keiseki-kyotoOdd the Shogunate waited 7 years before bringing the artists to court, isn’t it? The government forbade the publishing of anything involving Tokugawa Ieyasu, the first Tokugawa shogun, and his family. Hideyoshi was fair game, and other biographies were published before 1804. So why were Utamaro and his colleagues singled out? The problem was how the values Hideyoshi symbolized mixed with the floating world. While he came up with the idea that allowed the floating world to flourish, he was better known as a great general. The shogunate didn’t want one of their historical heroes to become a mere popular figure like just another kabuki actor.  The ehon threatened the shogunate’s control over its official history. So Utamaro and his colleagues were tried to curb the trend of portraying warrior families as part of the floating world. The court found them guilty and sentenced them to 50 days house arrest in manacles. The publisher was required to pay heavy fines. The book they published, Ehon Taikoki, was banned and confiscated (Davis, 2007).

Erotic Ukiyo-e

Hiroshige-shunga1I mentioned how the Tokugawa issued an edict about the limit of ukiyo-e. Well, despite the edict about sexual impropriety, shunga flourished. Shunga is a subgenre of woodblock prints that focused on what went on behind the closed doors of the floating world.  Think of shunga as the great-great-great-great-great grandmother of hentai. These explicit prints told stories and served as sex guides. They exaggerated genitals and often had contorted poses. Shunga were produced for both men and women. Many show scenes of lesbian encounters and female masturbation. At the time, the samurai class often segregated genders into quarters within castles. Men were encouraged to visit brothels, but women had fewer options. Male prostitutes were found in theater districts where few women could go (Munroe, 2008). But on the whole, women were housed with other women. In such situations, lesbian romances are sure to develop, and shunga provided guides and stories about such. While samurai men were encouraged to have relations with other samurai men, Japanese literature rarely mentions such relations between women.

Because of the explicit nature of shunga I created a page with some of these works rather than post them here. Again, the page beyond this link contains explicit depictions of sexuality.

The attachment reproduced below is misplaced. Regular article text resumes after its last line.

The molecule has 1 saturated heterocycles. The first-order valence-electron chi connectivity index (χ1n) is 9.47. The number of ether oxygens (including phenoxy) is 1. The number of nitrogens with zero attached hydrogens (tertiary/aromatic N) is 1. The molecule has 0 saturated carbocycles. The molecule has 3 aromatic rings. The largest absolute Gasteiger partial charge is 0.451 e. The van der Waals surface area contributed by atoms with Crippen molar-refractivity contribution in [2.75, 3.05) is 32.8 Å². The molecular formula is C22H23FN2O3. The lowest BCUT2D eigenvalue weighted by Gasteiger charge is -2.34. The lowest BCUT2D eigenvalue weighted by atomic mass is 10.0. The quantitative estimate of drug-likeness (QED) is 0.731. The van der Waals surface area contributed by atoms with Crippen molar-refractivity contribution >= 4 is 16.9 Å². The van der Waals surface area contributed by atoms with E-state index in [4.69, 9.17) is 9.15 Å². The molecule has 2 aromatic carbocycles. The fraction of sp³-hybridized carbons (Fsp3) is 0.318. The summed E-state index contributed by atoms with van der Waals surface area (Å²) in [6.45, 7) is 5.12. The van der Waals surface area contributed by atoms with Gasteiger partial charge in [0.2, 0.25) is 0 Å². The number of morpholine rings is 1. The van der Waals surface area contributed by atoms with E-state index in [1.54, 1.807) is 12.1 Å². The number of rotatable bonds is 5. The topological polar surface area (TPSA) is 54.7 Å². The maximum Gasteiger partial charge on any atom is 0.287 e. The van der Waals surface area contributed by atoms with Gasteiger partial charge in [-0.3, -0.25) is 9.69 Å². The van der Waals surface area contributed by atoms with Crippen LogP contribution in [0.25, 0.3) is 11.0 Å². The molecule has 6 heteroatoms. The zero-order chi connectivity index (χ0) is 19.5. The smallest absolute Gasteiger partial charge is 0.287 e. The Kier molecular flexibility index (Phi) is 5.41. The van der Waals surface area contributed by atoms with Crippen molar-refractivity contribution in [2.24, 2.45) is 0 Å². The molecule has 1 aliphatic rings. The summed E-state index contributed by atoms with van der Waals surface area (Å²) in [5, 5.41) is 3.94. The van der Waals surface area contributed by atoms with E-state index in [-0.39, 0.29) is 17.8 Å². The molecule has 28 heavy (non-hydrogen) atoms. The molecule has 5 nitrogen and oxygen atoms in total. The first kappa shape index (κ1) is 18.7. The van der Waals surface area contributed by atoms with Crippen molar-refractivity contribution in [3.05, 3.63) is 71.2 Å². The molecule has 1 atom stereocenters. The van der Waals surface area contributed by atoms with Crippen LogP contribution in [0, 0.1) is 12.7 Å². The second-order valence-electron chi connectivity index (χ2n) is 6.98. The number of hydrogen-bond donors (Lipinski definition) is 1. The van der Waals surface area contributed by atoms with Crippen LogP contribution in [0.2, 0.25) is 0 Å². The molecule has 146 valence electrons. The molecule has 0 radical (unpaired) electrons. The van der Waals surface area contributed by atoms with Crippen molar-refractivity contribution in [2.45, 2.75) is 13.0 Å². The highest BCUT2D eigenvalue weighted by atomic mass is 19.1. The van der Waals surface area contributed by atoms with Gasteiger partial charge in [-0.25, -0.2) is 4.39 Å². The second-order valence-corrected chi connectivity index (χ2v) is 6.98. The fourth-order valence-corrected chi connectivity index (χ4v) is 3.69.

The Making of a Woodblock Print

Sparrows - Hokusai

Just like mangaka need help creating their work, ukiyo-e artists needed a team. It took 4 people to make a print. The publisher coordinated everyone and handled marketing. The artist dreamed up the designs and drew them in ink on paper. A carver broke the design into patterns that were carved into wood blocks. The number of blocks used ranged from 10 to 16, depending on the number of colors and complexity of the drawing. And a printer managed the ink and handmade paper (Library of Congress, n.d.).  The artist receives most of the recognition, much like the front-man in a band. Each member of the team was highly skilled in their piece of production. The printer often made their inks and paper from raw materials, for example.

The carver cut the negative of the design: the lines and areas to be colored were raised. The rest was carved away. Each color required a different block that had to be perfectly aligned. Paper made from the inner bark of the mulberry tree would be laid on the blocks and rubbed to transfer the ink (Metropolitan Museum of Art, n.d.). The blocks were used until they  wore out.

The mass production of these prints makes them hard to preserve. Paper and silk are vulnerable to Japan’s variable weather. The inks change color when exposed to light for long periods (Fleming, 1985).

How to Read Ukiyo-e

Utamaro woman ukiyo-eBeyond the obvious Japanese writing, ukiyo-e has to be read to be understood. The Edo Period had a host of pop culture symbols that allowed a print to tell a story. For example, eyebrows matter. Married women shaved their eyebrows. So this lady on the left is single! Notice how she shows off the nape of her neck? Well, that was…is… an erogenous zone for Japanese men. So this print has voyeuristic elements. We are looking in on a young woman as she applies her makeup, something few men would witness. Think of it as peaking in on a lady as she showers. Ukiyo-e often showed everyday actions like this with a twist.